When we asked our readers to tell us about their grandparents, the response was overwhelming. We received so many great stories, that we did not have enough room to print them all in the magazine. Below are some more of the heart warming stories.
Our grandmother, Bernice Glascoe, has a true gift of making each of her grandchildren believe he/she is the most special person in the world. She always has time to listen, to encourage, to fix our favorite meal, to laugh with us, to find great joy in our accomplishments. She is unselfish in giving of her love and her possessions. Simply put, she’s the best!
—Jennifer Woodall Howell of Grand Rapids, Mich.
When I was small, Grandma made teacakes and cocoa for me, and Grandpa let me ride on the horse-drawn sled that hauled water from our neighbor’s well. When I was grown, I realized that the greatest thing they ever did was to rear their five children with love and care during the Great Depression. One happened to be my mother, who gave me the same love and care.
—Dotsy Halliburton Weber, 70, of Waelder, Texas, granddaughter of the late Joe and Willie Meneley
Grandparents always have good ideas. My grandma encouraged me to be in the talent show. My grandpa taught me how to play guitar. Both of my grandparents taught me how to sing. They don’t have to do all these things; they do it because they love me. When I’m down they try to cheer me up. All I got to say is, I love my grandparents very much!
—Mathew Barringer, 15, of Hanover, Ind., grandson of Sandra Phillips, also of Hanover
I do not have any living grandparents. My mom’s parents both died before my big brother Ruben was born. My dad’s father died four months before I was born and my grandmother died last year. Even though I don’t have regular grandparents, I have my Tia Ana and Tio Ramiro, who are very special. They have both been like grandparents to me and my brothers and sisters. They do not have any kids so they have lots of time for us. They do everything that regular grandparents do with their grandkids. They are always there when my mom or stepdad can’t be. I don’t think they could love us any more if we were their real grandkids.
—Jose A. Lopez, 10, of Laredo, Texas
My Nana is the best because she loves me. She takes care of me. She reads me stories. She has two cool dogs. She fixes me pancakes. She lets me sleep in her bed. She lets me stay up real late.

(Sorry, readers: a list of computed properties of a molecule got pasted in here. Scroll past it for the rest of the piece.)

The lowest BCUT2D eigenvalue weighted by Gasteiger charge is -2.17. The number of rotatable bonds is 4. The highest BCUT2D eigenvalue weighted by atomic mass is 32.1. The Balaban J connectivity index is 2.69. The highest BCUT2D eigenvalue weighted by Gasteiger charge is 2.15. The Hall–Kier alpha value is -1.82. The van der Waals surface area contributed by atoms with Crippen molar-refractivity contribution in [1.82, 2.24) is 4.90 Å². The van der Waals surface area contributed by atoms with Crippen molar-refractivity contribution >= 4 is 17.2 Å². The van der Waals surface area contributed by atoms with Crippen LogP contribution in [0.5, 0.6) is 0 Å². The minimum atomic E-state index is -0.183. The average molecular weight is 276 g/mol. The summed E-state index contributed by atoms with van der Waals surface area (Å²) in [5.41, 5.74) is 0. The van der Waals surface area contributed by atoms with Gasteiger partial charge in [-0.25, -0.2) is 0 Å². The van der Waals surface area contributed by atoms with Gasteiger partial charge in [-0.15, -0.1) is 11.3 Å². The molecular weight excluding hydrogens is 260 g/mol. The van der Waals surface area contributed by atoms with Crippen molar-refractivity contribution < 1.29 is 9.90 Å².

—Jacob Andreasson, 4, of Sullivan, Mo., grandson of Lynn Wallis of Cuba, Mo.
The most wonderful things you can give any child, they gave to me—time and love. The simplest pleasures in life, I found through them. Memories with my grandparents have not only instilled a sense of kindness and love in myself, but now to my child. My grandparents were married 71 years until the recent passing of my grandfather. I continue to express my love for them now through the memories that I carry beyond his years.
—Ginger Lovvorn, 35, of Bonaire, Ga., granddaughter of Margaret Nestlehutt of Union City, Ga.
My Danish grandparents, Anton and Karen Lange, fulfilled their wondrous dream. Sacrificing six years apart, Grandpa sailed to Amerika in 1892. A ditch digger and farm laborer, he earned passage to Amerika for his beloved Karen and young children Peter, Elizabeth, Alberta, James, and Christina by 1898. Industrious, frugal, principled, two generations became proud Amerikan citizens and successful farm owners.
—Robert E. Larson, 83, of Story City, Iowa, who has six grandchildren and one—soon to be two—great grandchildren
Although she showed us responsibility and high standards, she didn’t make a lot of rules for us to obey; instead, she set a golden example for us to follow.
—Joann Mueller of Osage City, Kan., granddaughter of Wilma Freeman
Raised on an Ohio farm—with no modern facilities—in the 1930s, my brother and I were the happiest children alive. Our grandparents gave us love in the food prepared on a coal-fired stove and the warm featherbeds that kids laugh all the way down in. Wooden stilts, made by Grandpa, to run on! We’d say, “Grandma, we’re hungry.” She’d say, “Here’s a bucket, go pick berries, you’ll have a pie.” We’d eat it all! I think of these two wonderful people each day. Grandparents don’t come any greater than mine; a great example for me to try to follow for my seven grandchildren.
—Betty Taranto, 72, of The Villages, Fla., granddaughter of Ura Glen and La Verta Mae Lake
My grandparents are my soft place to fall; my constants, and they have been for my entire life. Grandpa, now nearly 104 years old, is still able to teach me some of the most meaningful and loving lessons life wishes us to acknowledge. Grandma, nearly 90 years old, is no less capable of softening all the hard edges in life than when she was both grandmother and mother.
—Carma Zarosinski of Camas, Wash., granddaughter of Wilma and Charlie Jensen of Langloise, Ore.
Grandfather Fabian Anderson immigrated on a sailing vessel in 1887, a penniless boy of 12, and epitomized the American dream. Fabian was a self-educated American citizen and civil rights activist fiercely loyal to family, cribbage, organic gardening, ice skating, the Huntley-Brinkley News, dancing. He gave me flowers, resilience, perseverance, music. Fabian died at 95 owning his debt-free home in Jamestown, N.Y., having reared three sons and his orphaned grandson there.
—Billie-Fae Gerard Gill, 71, of Statesville, N.C., who has five children, 11 grandchildren and three great grandchildren